College is an eye-opening experience. And for those students coming from majority-white communities, it may their first significant exposure to diverse cultures.
Illinois State University wants to go one step further. ISU is considering a new graduation requirement focused on diversity in American society. Students would have to take at least one course focused on Inclusion, Diversity, Equity, and Access in U.S. Society (IDEAS) to meet the requirement.
Students would be able to choose their IDEAS course from a variety of disciplines, such as Latino Psychology, African-American history, or music.
“We’re acknowledging that the U.S. has not always been this monolithic, majority-culture experience,” said Rocio Rivadeneyra, chair of the IDEAS committee that’s proposed the requirement and director of the University’s Honors Program. “There’s always been Latino voices. African-American voices. Gay voices. Female voices. We’re putting those side by side with the other experiences.”
Cultural competence is a highly sought skillset among employers, Rivadeneyra said. For some students, the additional exposure to diversity may spark an interest in adding a minor in existing programs such Women’s and Gender Studies or Latin American and Latino/a Studies, she said.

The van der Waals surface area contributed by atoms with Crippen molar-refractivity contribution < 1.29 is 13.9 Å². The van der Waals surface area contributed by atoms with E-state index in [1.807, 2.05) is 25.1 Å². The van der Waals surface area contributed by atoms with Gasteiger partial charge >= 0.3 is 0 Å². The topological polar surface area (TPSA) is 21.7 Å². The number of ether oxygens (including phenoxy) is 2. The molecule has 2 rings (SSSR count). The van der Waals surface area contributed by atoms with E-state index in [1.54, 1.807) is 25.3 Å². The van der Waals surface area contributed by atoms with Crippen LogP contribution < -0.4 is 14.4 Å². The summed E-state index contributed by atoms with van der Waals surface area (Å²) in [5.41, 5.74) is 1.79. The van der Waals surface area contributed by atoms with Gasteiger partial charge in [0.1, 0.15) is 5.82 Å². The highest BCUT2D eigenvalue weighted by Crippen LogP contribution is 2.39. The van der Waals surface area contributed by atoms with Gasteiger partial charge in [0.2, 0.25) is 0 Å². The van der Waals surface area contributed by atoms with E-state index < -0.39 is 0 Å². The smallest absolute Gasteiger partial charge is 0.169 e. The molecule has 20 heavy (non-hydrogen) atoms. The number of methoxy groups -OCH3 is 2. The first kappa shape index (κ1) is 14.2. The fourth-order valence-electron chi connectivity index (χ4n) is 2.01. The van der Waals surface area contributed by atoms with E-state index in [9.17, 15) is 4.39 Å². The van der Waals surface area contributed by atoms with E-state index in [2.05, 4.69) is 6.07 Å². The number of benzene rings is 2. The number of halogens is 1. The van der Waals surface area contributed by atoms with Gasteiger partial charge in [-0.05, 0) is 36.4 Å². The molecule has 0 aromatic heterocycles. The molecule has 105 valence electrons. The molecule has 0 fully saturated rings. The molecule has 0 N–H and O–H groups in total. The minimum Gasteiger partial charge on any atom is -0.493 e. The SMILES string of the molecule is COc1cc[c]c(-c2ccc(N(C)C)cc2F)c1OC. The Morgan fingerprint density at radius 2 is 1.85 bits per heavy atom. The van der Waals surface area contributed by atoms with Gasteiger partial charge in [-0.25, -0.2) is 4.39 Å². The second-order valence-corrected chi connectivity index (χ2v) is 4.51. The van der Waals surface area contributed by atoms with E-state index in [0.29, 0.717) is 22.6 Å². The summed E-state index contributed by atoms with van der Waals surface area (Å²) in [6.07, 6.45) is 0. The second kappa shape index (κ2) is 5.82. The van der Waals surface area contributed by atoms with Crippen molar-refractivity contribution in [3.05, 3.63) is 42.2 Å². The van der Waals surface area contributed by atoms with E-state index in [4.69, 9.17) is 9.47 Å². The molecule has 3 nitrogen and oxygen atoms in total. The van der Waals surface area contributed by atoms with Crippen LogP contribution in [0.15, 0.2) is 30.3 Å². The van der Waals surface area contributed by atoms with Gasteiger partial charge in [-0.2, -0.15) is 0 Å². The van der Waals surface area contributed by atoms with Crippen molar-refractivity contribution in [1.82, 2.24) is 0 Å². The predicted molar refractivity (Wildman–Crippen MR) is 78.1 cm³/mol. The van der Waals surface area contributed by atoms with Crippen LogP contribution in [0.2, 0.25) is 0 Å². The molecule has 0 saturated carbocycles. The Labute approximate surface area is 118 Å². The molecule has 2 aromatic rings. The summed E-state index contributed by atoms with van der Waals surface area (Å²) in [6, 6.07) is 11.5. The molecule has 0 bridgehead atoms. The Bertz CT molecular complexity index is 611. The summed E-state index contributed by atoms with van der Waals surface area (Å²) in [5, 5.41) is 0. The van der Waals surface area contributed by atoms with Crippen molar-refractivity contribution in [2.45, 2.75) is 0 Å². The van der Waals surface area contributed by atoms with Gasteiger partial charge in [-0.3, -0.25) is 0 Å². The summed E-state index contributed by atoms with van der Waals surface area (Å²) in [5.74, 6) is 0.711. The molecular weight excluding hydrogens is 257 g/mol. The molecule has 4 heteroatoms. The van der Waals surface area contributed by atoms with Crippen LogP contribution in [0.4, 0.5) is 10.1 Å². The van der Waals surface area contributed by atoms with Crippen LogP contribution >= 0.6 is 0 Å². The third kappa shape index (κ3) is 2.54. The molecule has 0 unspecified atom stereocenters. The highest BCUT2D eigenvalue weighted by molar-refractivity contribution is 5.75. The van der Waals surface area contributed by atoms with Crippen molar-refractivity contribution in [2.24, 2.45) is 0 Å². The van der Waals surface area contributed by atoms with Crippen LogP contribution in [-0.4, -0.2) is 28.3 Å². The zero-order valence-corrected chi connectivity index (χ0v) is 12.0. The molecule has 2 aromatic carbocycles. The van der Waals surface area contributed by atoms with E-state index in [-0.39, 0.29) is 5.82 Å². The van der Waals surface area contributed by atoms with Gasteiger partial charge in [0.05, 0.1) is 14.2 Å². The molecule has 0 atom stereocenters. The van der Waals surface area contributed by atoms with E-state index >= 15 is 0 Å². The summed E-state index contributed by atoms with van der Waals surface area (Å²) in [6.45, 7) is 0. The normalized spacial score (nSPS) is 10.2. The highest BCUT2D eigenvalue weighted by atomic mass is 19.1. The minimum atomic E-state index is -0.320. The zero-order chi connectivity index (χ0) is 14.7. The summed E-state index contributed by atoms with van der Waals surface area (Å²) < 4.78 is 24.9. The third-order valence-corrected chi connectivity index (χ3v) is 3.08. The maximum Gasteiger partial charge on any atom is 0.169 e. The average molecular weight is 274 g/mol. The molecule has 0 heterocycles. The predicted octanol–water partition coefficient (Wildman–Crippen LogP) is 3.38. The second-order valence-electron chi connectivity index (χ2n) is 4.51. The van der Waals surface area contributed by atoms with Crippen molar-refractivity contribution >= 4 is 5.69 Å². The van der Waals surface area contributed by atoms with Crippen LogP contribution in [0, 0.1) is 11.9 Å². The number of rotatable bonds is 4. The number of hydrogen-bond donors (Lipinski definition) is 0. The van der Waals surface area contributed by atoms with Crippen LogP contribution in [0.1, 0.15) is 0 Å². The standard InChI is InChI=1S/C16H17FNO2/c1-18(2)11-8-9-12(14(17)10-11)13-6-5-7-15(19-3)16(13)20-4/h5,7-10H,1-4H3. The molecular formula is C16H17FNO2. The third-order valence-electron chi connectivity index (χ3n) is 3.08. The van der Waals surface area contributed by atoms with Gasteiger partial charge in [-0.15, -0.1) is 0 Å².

“That’s going to set you apart from someone who hasn’t taken those classes or had those experiences,” Rivadeneyra said. “(Employers) also want people who can get along with people and collaborate with people of different backgrounds than they are.”
Rivadeneyra also brushed back potential criticism from social conservatives who’ve argued that campuses, as a whole, are generally hostile to views that don't conform to the social and political left.
“Diversity is not a liberal or conservative issue. It’s a human issue. It’s interacting with people, your neighbors, co-workers, clients or patients, with your students. It’s the past of the United States, and it’s the future of the United States. We can’t hide our heads in the sand and pretend we’re not becoming this, because we are,” she said. “We’re doing students a disservice by not preparing them for that.”
ISU has a very high graduation rate, among the Top 10 percent of schools in the country. Rivadeneyra said the new requirement would not make it harder to graduate on time. She said many of the classes that would satisfy the requirement already count toward majors or general education coursework.
“It won’t add any more coursework to them. It’ll be something they can easily fit into their already full schedule. It’ll be a class that gets counted in multiple ways,” she said.
The IDES committee will seek input from the campus community with open forums from 3-4 p.m. Tuesday, April 3, and Wednesday, April 4, in Stevenson Hall, room 401.
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